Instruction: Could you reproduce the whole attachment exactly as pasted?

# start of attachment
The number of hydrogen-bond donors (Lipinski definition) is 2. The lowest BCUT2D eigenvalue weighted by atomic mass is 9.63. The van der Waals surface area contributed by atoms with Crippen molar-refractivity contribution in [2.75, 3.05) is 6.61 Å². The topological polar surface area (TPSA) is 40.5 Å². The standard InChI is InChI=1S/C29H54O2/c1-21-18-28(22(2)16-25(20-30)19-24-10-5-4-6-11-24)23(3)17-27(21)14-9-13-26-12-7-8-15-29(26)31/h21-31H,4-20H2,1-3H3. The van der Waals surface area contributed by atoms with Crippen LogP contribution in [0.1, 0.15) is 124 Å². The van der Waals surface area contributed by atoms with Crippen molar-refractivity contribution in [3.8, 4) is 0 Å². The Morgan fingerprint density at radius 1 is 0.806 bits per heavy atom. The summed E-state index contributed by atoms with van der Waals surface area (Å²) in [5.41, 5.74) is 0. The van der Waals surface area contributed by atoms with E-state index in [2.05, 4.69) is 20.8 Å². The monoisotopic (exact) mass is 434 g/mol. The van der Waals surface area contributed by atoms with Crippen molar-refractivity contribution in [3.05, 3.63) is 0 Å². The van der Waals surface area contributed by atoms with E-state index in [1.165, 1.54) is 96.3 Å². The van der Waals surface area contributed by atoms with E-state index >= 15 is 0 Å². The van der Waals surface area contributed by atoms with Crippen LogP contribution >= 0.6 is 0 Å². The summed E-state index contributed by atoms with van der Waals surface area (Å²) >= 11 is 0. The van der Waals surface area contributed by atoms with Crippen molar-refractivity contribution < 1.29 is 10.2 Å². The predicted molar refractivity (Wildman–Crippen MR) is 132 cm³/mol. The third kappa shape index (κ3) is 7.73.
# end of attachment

The number of hydrogen-bond donors (Lipinski definition) is 2. The lowest BCUT2D eigenvalue weighted by atomic mass is 9.63. The van der Waals surface area contributed by atoms with Crippen molar-refractivity contribution in [2.75, 3.05) is 6.61 Å². The topological polar surface area (TPSA) is 40.5 Å². The standard InChI is InChI=1S/C29H54O2/c1-21-18-28(22(2)16-25(20-30)19-24-10-5-4-6-11-24)23(3)17-27(21)14-9-13-26-12-7-8-15-29(26)31/h21-31H,4-20H2,1-3H3. The van der Waals surface area contributed by atoms with Crippen LogP contribution in [0.1, 0.15) is 124 Å². The van der Waals surface area contributed by atoms with Crippen molar-refractivity contribution in [3.8, 4) is 0 Å². The Morgan fingerprint density at radius 1 is 0.806 bits per heavy atom. The summed E-state index contributed by atoms with van der Waals surface area (Å²) in [5.41, 5.74) is 0. The van der Waals surface area contributed by atoms with E-state index in [2.05, 4.69) is 20.8 Å². The monoisotopic (exact) mass is 434 g/mol. The van der Waals surface area contributed by atoms with Crippen molar-refractivity contribution in [3.05, 3.63) is 0 Å². The van der Waals surface area contributed by atoms with E-state index in [1.165, 1.54) is 96.3 Å². The van der Waals surface area contributed by atoms with E-state index >= 15 is 0 Å². The van der Waals surface area contributed by atoms with Crippen LogP contribution >= 0.6 is 0 Å². The summed E-state index contributed by atoms with van der Waals surface area (Å²) >= 11 is 0. The van der Waals surface area contributed by atoms with Crippen molar-refractivity contribution < 1.29 is 10.2 Å². The predicted molar refractivity (Wildman–Crippen MR) is 132 cm³/mol. The third kappa shape index (κ3) is 7.73.